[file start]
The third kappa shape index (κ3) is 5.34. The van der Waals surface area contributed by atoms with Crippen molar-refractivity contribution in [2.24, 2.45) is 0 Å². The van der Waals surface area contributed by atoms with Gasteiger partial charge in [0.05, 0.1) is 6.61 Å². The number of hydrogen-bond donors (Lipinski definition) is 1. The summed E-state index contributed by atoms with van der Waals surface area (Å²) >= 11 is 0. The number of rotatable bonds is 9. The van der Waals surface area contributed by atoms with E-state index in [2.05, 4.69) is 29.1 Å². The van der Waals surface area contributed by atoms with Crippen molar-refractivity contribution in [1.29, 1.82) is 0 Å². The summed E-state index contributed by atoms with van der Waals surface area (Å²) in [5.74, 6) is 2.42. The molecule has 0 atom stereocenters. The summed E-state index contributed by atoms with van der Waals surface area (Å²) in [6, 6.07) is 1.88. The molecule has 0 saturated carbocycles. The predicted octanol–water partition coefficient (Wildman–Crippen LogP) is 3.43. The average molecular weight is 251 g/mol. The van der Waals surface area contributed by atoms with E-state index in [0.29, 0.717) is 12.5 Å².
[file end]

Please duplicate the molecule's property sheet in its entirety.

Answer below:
The third kappa shape index (κ3) is 5.34. The van der Waals surface area contributed by atoms with Crippen molar-refractivity contribution in [2.24, 2.45) is 0 Å². The van der Waals surface area contributed by atoms with Gasteiger partial charge in [0.05, 0.1) is 6.61 Å². The number of hydrogen-bond donors (Lipinski definition) is 1. The summed E-state index contributed by atoms with van der Waals surface area (Å²) >= 11 is 0. The number of rotatable bonds is 9. The van der Waals surface area contributed by atoms with E-state index in [2.05, 4.69) is 29.1 Å². The van der Waals surface area contributed by atoms with Crippen molar-refractivity contribution in [1.29, 1.82) is 0 Å². The summed E-state index contributed by atoms with van der Waals surface area (Å²) in [5.74, 6) is 2.42. The molecule has 0 atom stereocenters. The summed E-state index contributed by atoms with van der Waals surface area (Å²) in [6, 6.07) is 1.88. The molecule has 0 saturated carbocycles. The predicted octanol–water partition coefficient (Wildman–Crippen LogP) is 3.43. The average molecular weight is 251 g/mol. The van der Waals surface area contributed by atoms with E-state index in [0.29, 0.717) is 12.5 Å².